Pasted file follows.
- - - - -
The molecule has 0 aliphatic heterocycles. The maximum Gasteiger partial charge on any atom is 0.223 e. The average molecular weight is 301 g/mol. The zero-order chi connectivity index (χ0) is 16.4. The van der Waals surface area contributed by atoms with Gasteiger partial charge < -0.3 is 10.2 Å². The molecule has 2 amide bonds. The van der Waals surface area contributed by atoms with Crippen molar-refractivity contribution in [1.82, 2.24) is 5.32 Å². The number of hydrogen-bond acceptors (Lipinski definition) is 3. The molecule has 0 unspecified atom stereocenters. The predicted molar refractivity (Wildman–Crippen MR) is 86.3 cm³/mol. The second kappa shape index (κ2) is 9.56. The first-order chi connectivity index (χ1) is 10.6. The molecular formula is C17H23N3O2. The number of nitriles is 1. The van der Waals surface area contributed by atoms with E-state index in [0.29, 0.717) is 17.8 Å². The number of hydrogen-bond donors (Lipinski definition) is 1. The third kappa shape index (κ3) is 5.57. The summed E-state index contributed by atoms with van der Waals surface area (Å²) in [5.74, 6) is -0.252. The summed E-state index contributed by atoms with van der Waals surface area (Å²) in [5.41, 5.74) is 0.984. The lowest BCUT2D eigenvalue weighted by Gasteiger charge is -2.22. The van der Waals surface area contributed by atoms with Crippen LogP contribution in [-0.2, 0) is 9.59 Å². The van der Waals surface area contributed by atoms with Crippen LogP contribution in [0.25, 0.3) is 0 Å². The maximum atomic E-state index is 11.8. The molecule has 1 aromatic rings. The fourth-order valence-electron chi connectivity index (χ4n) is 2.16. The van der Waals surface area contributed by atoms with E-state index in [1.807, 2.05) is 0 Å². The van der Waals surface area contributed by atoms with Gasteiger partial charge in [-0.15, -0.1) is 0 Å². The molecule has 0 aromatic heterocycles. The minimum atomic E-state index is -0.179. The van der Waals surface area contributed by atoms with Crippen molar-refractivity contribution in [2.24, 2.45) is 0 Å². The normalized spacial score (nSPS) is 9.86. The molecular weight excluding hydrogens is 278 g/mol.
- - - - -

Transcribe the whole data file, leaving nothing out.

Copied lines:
The molecule has 0 aliphatic heterocycles. The maximum Gasteiger partial charge on any atom is 0.223 e. The average molecular weight is 301 g/mol. The zero-order chi connectivity index (χ0) is 16.4. The van der Waals surface area contributed by atoms with Gasteiger partial charge < -0.3 is 10.2 Å². The molecule has 2 amide bonds. The van der Waals surface area contributed by atoms with Crippen molar-refractivity contribution in [1.82, 2.24) is 5.32 Å². The number of hydrogen-bond acceptors (Lipinski definition) is 3. The molecule has 0 unspecified atom stereocenters. The predicted molar refractivity (Wildman–Crippen MR) is 86.3 cm³/mol. The second kappa shape index (κ2) is 9.56. The first-order chi connectivity index (χ1) is 10.6. The molecular formula is C17H23N3O2. The number of nitriles is 1. The van der Waals surface area contributed by atoms with E-state index in [0.29, 0.717) is 17.8 Å². The number of hydrogen-bond donors (Lipinski definition) is 1. The third kappa shape index (κ3) is 5.57. The summed E-state index contributed by atoms with van der Waals surface area (Å²) in [5.74, 6) is -0.252. The summed E-state index contributed by atoms with van der Waals surface area (Å²) in [5.41, 5.74) is 0.984. The lowest BCUT2D eigenvalue weighted by Gasteiger charge is -2.22. The van der Waals surface area contributed by atoms with Crippen LogP contribution in [-0.2, 0) is 9.59 Å². The van der Waals surface area contributed by atoms with Crippen LogP contribution in [0.25, 0.3) is 0 Å². The maximum atomic E-state index is 11.8. The molecule has 1 aromatic rings. The fourth-order valence-electron chi connectivity index (χ4n) is 2.16. The van der Waals surface area contributed by atoms with E-state index in [1.807, 2.05) is 0 Å². The van der Waals surface area contributed by atoms with Gasteiger partial charge in [-0.15, -0.1) is 0 Å². The molecule has 0 aromatic heterocycles. The minimum atomic E-state index is -0.179. The van der Waals surface area contributed by atoms with Crippen molar-refractivity contribution in [2.24, 2.45) is 0 Å². The normalized spacial score (nSPS) is 9.86. The molecular weight excluding hydrogens is 278 g/mol.